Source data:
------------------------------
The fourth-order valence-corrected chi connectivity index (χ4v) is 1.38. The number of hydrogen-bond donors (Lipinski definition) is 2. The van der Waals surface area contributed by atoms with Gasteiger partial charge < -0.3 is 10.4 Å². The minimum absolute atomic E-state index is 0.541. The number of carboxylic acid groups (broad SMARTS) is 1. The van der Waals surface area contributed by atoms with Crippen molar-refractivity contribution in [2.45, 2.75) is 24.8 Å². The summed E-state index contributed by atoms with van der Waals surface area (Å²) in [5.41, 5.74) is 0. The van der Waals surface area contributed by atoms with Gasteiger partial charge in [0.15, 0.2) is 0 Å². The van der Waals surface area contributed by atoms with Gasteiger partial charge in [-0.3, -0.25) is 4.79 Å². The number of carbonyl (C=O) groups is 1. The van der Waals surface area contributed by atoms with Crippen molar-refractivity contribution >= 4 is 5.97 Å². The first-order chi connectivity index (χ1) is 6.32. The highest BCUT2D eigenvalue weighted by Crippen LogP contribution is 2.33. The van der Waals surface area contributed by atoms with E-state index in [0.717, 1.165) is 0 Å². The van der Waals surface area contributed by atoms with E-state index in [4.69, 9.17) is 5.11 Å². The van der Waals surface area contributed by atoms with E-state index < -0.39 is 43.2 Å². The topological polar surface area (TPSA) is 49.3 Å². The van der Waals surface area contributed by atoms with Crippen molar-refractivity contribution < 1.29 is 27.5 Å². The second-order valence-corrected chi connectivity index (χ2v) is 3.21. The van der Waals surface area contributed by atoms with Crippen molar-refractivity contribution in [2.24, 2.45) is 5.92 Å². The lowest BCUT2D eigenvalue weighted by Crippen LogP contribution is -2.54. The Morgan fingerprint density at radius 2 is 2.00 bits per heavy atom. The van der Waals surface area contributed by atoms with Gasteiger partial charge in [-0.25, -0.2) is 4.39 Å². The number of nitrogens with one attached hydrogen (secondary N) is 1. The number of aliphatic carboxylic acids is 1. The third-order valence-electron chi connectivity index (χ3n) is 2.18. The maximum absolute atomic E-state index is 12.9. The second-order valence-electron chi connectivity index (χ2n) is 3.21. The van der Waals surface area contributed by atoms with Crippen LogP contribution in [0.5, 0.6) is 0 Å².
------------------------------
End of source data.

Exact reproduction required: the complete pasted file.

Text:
The fourth-order valence-corrected chi connectivity index (χ4v) is 1.38. The number of hydrogen-bond donors (Lipinski definition) is 2. The van der Waals surface area contributed by atoms with Gasteiger partial charge < -0.3 is 10.4 Å². The minimum absolute atomic E-state index is 0.541. The number of carboxylic acid groups (broad SMARTS) is 1. The van der Waals surface area contributed by atoms with Crippen molar-refractivity contribution in [2.45, 2.75) is 24.8 Å². The summed E-state index contributed by atoms with van der Waals surface area (Å²) in [5.41, 5.74) is 0. The van der Waals surface area contributed by atoms with Gasteiger partial charge in [0.15, 0.2) is 0 Å². The van der Waals surface area contributed by atoms with Gasteiger partial charge in [-0.3, -0.25) is 4.79 Å². The number of carbonyl (C=O) groups is 1. The van der Waals surface area contributed by atoms with Crippen molar-refractivity contribution >= 4 is 5.97 Å². The first-order chi connectivity index (χ1) is 6.32. The highest BCUT2D eigenvalue weighted by Crippen LogP contribution is 2.33. The van der Waals surface area contributed by atoms with E-state index in [0.717, 1.165) is 0 Å². The van der Waals surface area contributed by atoms with E-state index in [4.69, 9.17) is 5.11 Å². The van der Waals surface area contributed by atoms with E-state index < -0.39 is 43.2 Å². The topological polar surface area (TPSA) is 49.3 Å². The van der Waals surface area contributed by atoms with Crippen molar-refractivity contribution < 1.29 is 27.5 Å². The second-order valence-corrected chi connectivity index (χ2v) is 3.21. The van der Waals surface area contributed by atoms with Crippen molar-refractivity contribution in [2.24, 2.45) is 5.92 Å². The lowest BCUT2D eigenvalue weighted by Crippen LogP contribution is -2.54. The Morgan fingerprint density at radius 2 is 2.00 bits per heavy atom. The van der Waals surface area contributed by atoms with Gasteiger partial charge in [-0.25, -0.2) is 4.39 Å². The number of nitrogens with one attached hydrogen (secondary N) is 1. The number of aliphatic carboxylic acids is 1. The third-order valence-electron chi connectivity index (χ3n) is 2.18. The maximum absolute atomic E-state index is 12.9. The second-order valence-electron chi connectivity index (χ2n) is 3.21. The van der Waals surface area contributed by atoms with Crippen LogP contribution in [0.5, 0.6) is 0 Å².